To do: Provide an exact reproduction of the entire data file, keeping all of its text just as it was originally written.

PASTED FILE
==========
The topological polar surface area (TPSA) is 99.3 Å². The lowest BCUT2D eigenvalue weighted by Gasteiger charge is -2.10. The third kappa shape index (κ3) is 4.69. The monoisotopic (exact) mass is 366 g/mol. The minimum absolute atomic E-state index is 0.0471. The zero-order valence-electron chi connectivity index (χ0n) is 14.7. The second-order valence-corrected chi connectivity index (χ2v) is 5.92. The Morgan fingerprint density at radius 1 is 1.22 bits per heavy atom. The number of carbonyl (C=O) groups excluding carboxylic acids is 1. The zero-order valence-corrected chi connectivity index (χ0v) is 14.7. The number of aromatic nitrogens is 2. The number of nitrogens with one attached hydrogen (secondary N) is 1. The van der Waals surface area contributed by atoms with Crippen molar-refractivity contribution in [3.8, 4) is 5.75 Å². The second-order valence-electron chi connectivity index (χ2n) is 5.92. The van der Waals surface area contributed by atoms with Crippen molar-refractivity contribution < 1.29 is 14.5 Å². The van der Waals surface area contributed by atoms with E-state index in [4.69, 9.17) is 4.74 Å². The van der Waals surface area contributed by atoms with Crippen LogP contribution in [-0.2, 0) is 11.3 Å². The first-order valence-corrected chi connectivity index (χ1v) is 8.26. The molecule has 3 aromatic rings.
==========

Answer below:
The topological polar surface area (TPSA) is 99.3 Å². The lowest BCUT2D eigenvalue weighted by Gasteiger charge is -2.10. The third kappa shape index (κ3) is 4.69. The monoisotopic (exact) mass is 366 g/mol. The minimum absolute atomic E-state index is 0.0471. The zero-order valence-electron chi connectivity index (χ0n) is 14.7. The second-order valence-corrected chi connectivity index (χ2v) is 5.92. The Morgan fingerprint density at radius 1 is 1.22 bits per heavy atom. The number of carbonyl (C=O) groups excluding carboxylic acids is 1. The zero-order valence-corrected chi connectivity index (χ0v) is 14.7. The number of aromatic nitrogens is 2. The number of nitrogens with one attached hydrogen (secondary N) is 1. The van der Waals surface area contributed by atoms with Crippen molar-refractivity contribution in [3.8, 4) is 5.75 Å². The second-order valence-electron chi connectivity index (χ2n) is 5.92. The van der Waals surface area contributed by atoms with Crippen molar-refractivity contribution < 1.29 is 14.5 Å². The van der Waals surface area contributed by atoms with E-state index in [4.69, 9.17) is 4.74 Å². The van der Waals surface area contributed by atoms with Crippen LogP contribution in [-0.2, 0) is 11.3 Å². The first-order valence-corrected chi connectivity index (χ1v) is 8.26. The molecule has 3 aromatic rings.